Verses 20–24

The twelve stones which were laid down in Gilgal (Josh. 4:8) are here set up either one upon another, yet so as that they might be distinctly counted, or one by another in rows; for after they were fixed they ar not call a heap of stones, but these stones.

I. It is here taken for granted that posterity would enquire into the meaning of them, supposing them intended for a memorial: Your children shall ask their fathers (for who else should they ask?) What mean these stones? Notes, Those that will be wise when they are old must be inquisitive when they are young. Our Lord Jesus, though he had in himself the fulness of knowledge, has by his example taught children and young people to hear and ask questions, Luke 2:46. Perhaps when John was baptizing in Jordan at Bethabara (the house of passage, where the people passed over) he pointed at these very stones, while saying (Matt. 3:9) God is able of these stones (which were at first set up by the twelve tribes) to raise up children unto Abraham. The stones being the memorial of the miracle, the children’s question gave occasion for the improvement of it; but our Saviour says (Luke 10:40), If the children should hold their peace, the stones would immediately cry out; for one way or other the Lord will be glorified in his works of wonder.

II. The parents are here directed what answer to give to this enquiry (Josh. 4:22): “You shall let your children know that which you have yourselves learned from the written word and from your fathers.” Note, It is the duty of parents to acquaint their children betimes with the word and works of God, that they may be trained up in the way they should go.

1. They must let their children know that Jordan was driven back before Israel, who went through it upon dry land, and that this was the very place where they passed over. They saw how deep and strong a stream Jordan now was, but the divine power put a stop to it, even when it overflowed all its banks—“and this for you, that live so long after.” Note, God’s mercies to our ancestors were mercies to us; and we should take all occasions to revive the remembrance of the great things God did for our fathers in the days of old. The place thus marked would be a memorandum to them: Israel came over this Jordan. A local memory would be of use to them, and the sight of the place remind them of that which was done there; and not only the inhabitants of that country, but strangers and travellers, would look upon these stones and receive instruction. Many, upon the sight of the stones, would go to their Bibles, and there read the history of this wondrous work; and some perhaps, upon reading the history, though living at a distance, would have the curiosity to go and see the stones.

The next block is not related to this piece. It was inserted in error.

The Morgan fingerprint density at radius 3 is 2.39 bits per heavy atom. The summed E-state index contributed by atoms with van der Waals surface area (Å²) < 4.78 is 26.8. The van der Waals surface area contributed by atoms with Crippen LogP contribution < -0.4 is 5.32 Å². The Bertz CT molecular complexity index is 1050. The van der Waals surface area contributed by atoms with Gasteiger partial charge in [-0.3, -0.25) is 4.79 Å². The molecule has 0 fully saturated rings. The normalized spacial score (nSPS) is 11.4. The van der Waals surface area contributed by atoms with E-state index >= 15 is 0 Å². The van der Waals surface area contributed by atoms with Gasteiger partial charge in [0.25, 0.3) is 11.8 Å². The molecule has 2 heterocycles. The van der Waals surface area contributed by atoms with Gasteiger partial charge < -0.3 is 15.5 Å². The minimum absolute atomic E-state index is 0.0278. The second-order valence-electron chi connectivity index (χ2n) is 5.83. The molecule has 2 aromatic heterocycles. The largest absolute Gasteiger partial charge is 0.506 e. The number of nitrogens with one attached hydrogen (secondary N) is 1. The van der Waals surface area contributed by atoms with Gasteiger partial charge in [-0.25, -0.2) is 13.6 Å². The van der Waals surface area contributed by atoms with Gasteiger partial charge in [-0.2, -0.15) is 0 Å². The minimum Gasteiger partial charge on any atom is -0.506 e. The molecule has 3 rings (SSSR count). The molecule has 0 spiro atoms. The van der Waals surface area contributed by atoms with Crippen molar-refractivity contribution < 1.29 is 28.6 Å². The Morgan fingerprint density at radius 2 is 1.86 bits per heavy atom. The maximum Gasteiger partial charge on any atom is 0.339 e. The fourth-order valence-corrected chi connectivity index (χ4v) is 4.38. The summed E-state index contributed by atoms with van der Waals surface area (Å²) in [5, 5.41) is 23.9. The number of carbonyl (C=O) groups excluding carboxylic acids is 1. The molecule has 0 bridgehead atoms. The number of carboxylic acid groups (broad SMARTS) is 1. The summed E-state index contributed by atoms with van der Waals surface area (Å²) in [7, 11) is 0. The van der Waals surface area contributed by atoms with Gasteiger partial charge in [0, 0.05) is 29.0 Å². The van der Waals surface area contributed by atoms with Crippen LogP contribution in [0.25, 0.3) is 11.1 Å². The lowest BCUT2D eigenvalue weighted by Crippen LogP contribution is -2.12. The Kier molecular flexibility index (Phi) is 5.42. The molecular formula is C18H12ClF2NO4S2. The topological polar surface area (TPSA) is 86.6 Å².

2. They must take that occasion to tell their children of the drying up of the Red Sea forty years before: As the Lord your God did to the Red Sea. Note. (1.) It greatly magnifies later mercies to compare them with former mercies, for, by making the comparison, it appears that god is the same yesterday, to-day, and for ever. (2.) Later mercies should bring to remembrance former mercies, and revive our thankfulness for them.

3. They must put them in the way of making a good use of these works of wonder, the knowledge whereof was thus carefully transmitted to them, Josh. 4:24. (1.) The power of God was hereby magnified. All the world was or might be convinced that the hand of the Lord is mighty, that nothing is too hard for God to do; nor can any power, no, not that of nature itself, obstruct what God will effect. The deliverances of God’s people are instructions to all people, and fair warnings not to contend with Omnipotence. (2.) The people of God were engaged and encouraged to persevere in his service “That you might fear the Lord your God, and consequently do your duty to him, and this for ever,” or all days (margin), “every day, all the days of your lives, and your seed throughout your generations.” The remembrance of this wonderful work should effectually restrain them from the worship of other gods, and constrain them to abide and abound in the service of their own God. Note, In all the instructions and informations parents give their children, they should have this chiefly in their eye, to teach and engage them to fear God for ever. Serious godliness is the best learning.